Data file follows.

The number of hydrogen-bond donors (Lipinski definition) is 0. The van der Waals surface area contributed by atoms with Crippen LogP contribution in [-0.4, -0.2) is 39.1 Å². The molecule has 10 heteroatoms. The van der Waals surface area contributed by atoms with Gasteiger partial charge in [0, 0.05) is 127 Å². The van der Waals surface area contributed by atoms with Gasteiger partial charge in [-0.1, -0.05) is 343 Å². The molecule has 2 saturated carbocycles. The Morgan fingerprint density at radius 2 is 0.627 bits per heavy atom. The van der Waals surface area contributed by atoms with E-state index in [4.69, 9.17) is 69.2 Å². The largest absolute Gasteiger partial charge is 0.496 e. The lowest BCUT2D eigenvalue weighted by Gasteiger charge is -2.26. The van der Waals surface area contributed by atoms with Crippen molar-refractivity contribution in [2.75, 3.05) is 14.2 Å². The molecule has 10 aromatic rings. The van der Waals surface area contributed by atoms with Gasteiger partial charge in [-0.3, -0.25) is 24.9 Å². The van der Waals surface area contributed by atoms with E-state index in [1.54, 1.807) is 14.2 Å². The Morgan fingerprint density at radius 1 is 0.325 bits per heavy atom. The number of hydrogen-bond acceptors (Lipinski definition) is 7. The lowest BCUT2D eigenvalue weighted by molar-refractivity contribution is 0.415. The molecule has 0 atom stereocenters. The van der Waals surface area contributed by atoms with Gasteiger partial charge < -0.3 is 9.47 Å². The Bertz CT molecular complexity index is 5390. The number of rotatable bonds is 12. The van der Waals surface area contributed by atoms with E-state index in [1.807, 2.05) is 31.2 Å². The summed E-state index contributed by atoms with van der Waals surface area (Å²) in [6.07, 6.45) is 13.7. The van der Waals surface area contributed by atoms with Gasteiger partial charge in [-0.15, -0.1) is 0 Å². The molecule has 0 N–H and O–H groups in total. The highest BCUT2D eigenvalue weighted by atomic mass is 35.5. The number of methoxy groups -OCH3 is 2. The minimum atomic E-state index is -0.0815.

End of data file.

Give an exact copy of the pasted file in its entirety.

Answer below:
The number of hydrogen-bond donors (Lipinski definition) is 0. The van der Waals surface area contributed by atoms with Crippen LogP contribution in [-0.4, -0.2) is 39.1 Å². The molecule has 10 heteroatoms. The van der Waals surface area contributed by atoms with Gasteiger partial charge in [0, 0.05) is 127 Å². The van der Waals surface area contributed by atoms with Gasteiger partial charge in [-0.1, -0.05) is 343 Å². The molecule has 2 saturated carbocycles. The Morgan fingerprint density at radius 2 is 0.627 bits per heavy atom. The van der Waals surface area contributed by atoms with E-state index in [4.69, 9.17) is 69.2 Å². The largest absolute Gasteiger partial charge is 0.496 e. The lowest BCUT2D eigenvalue weighted by Gasteiger charge is -2.26. The van der Waals surface area contributed by atoms with Crippen molar-refractivity contribution in [2.75, 3.05) is 14.2 Å². The molecule has 10 aromatic rings. The van der Waals surface area contributed by atoms with Gasteiger partial charge in [-0.3, -0.25) is 24.9 Å². The van der Waals surface area contributed by atoms with E-state index in [1.54, 1.807) is 14.2 Å². The Morgan fingerprint density at radius 1 is 0.325 bits per heavy atom. The number of hydrogen-bond acceptors (Lipinski definition) is 7. The lowest BCUT2D eigenvalue weighted by molar-refractivity contribution is 0.415. The molecule has 0 atom stereocenters. The van der Waals surface area contributed by atoms with Gasteiger partial charge < -0.3 is 9.47 Å². The Bertz CT molecular complexity index is 5390. The number of rotatable bonds is 12. The van der Waals surface area contributed by atoms with E-state index in [1.807, 2.05) is 31.2 Å². The summed E-state index contributed by atoms with van der Waals surface area (Å²) in [6.07, 6.45) is 13.7. The van der Waals surface area contributed by atoms with Gasteiger partial charge in [-0.15, -0.1) is 0 Å². The molecule has 0 N–H and O–H groups in total. The highest BCUT2D eigenvalue weighted by atomic mass is 35.5. The number of methoxy groups -OCH3 is 2. The minimum atomic E-state index is -0.0815.